Despite a growing body of evidence that integrated care is important in treating individuals with addiction and comorbid psychiatric disorders, such care remains in short supply. But efforts by scientists and policy makers aim to improve access to such treatment.
Substance abuse disorders often occur in patients with other psychiatric illnesses, yet few such individuals receive treatment for their conditions despite the serious health and other consequences that often result. An estimated 17.5 million adults had a serious mental illness in 2002 based on the National Survey on Drug Use and Health (previously called the National Household Survey on Drug Abuse), a nationally representative survey of more than 68 000 US individuals. About 4 million (23%) were also dependent on or abusing alcohol or illicit drugs (http://www.oas.samhsa.gov/2k4/coOccurring/coOccurring.htm). But more than half of these individuals received no treatment for either condition, about one-third received treatment only for their mental illness, 2% received only specialty substance abuse treatment, and just 12% received care for both conditions.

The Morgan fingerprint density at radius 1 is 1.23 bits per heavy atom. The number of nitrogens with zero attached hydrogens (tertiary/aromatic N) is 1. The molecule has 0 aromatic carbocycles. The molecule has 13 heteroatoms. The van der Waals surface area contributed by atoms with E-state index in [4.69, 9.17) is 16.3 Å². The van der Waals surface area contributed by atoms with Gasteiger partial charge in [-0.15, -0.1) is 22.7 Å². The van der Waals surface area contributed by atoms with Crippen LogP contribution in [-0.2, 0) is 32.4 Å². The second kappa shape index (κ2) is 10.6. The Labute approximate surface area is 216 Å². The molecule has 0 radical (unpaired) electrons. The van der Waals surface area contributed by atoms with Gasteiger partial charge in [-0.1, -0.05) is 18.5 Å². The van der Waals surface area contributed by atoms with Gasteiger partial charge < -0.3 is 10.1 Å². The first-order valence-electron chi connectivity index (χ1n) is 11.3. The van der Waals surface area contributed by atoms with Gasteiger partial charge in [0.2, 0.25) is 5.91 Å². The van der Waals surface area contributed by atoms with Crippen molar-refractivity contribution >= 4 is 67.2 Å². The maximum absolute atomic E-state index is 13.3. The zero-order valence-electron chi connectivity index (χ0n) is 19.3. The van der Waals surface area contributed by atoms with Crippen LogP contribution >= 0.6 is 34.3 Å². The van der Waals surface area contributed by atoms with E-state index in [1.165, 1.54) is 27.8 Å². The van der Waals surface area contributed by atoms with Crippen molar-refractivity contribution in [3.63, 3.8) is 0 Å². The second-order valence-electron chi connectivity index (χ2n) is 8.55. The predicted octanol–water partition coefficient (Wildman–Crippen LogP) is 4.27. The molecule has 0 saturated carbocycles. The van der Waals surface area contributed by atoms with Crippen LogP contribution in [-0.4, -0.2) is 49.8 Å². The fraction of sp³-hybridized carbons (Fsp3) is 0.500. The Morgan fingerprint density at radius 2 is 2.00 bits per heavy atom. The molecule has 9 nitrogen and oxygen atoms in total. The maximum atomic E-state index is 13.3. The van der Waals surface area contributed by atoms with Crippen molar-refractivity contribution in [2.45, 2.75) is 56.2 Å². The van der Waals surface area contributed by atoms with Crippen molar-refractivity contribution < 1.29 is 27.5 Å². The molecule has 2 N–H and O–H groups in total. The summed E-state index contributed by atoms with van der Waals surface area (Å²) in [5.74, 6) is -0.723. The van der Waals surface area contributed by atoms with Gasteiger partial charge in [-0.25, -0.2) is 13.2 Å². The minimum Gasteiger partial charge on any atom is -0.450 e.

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Comorbid addiction and mental illness may be the result of overlapping brain circuits or common genetic and environmental factors.
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